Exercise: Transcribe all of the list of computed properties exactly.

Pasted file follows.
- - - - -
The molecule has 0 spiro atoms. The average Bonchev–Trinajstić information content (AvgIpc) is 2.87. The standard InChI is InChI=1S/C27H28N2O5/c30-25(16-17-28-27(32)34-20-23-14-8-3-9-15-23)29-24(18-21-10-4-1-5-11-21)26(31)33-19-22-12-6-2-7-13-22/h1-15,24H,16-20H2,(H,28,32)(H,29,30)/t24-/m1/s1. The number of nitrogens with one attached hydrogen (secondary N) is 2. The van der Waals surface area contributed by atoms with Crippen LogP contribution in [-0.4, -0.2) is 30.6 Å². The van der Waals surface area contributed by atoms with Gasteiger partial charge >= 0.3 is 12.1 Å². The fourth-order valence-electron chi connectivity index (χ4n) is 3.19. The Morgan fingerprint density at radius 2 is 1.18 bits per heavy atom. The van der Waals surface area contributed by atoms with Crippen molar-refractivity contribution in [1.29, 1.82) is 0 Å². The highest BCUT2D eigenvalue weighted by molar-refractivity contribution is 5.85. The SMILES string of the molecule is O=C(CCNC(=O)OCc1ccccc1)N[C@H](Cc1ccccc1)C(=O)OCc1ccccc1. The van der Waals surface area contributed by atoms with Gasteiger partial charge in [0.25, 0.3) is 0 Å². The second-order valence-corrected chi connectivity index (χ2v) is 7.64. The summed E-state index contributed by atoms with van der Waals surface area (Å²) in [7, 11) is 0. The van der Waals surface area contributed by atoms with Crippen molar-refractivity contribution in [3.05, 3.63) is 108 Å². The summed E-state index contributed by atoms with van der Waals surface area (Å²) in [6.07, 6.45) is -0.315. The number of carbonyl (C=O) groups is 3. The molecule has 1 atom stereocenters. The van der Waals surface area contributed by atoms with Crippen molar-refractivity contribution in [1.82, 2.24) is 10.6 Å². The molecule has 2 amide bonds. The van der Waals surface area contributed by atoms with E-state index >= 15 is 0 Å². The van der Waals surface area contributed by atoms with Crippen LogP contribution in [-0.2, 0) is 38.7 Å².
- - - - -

The molecule has 0 spiro atoms. The average Bonchev–Trinajstić information content (AvgIpc) is 2.87. The standard InChI is InChI=1S/C27H28N2O5/c30-25(16-17-28-27(32)34-20-23-14-8-3-9-15-23)29-24(18-21-10-4-1-5-11-21)26(31)33-19-22-12-6-2-7-13-22/h1-15,24H,16-20H2,(H,28,32)(H,29,30)/t24-/m1/s1. The number of nitrogens with one attached hydrogen (secondary N) is 2. The van der Waals surface area contributed by atoms with Crippen LogP contribution in [-0.4, -0.2) is 30.6 Å². The van der Waals surface area contributed by atoms with Gasteiger partial charge >= 0.3 is 12.1 Å². The fourth-order valence-electron chi connectivity index (χ4n) is 3.19. The Morgan fingerprint density at radius 2 is 1.18 bits per heavy atom. The van der Waals surface area contributed by atoms with Crippen molar-refractivity contribution in [1.29, 1.82) is 0 Å². The highest BCUT2D eigenvalue weighted by molar-refractivity contribution is 5.85. The SMILES string of the molecule is O=C(CCNC(=O)OCc1ccccc1)N[C@H](Cc1ccccc1)C(=O)OCc1ccccc1. The van der Waals surface area contributed by atoms with Gasteiger partial charge in [0.25, 0.3) is 0 Å². The second-order valence-corrected chi connectivity index (χ2v) is 7.64. The summed E-state index contributed by atoms with van der Waals surface area (Å²) in [7, 11) is 0. The van der Waals surface area contributed by atoms with Crippen molar-refractivity contribution in [3.05, 3.63) is 108 Å². The summed E-state index contributed by atoms with van der Waals surface area (Å²) in [6.07, 6.45) is -0.315. The number of carbonyl (C=O) groups is 3. The molecule has 1 atom stereocenters. The van der Waals surface area contributed by atoms with Crippen molar-refractivity contribution in [1.82, 2.24) is 10.6 Å². The molecule has 2 amide bonds. The van der Waals surface area contributed by atoms with E-state index >= 15 is 0 Å². The van der Waals surface area contributed by atoms with Crippen LogP contribution in [-0.2, 0) is 38.7 Å².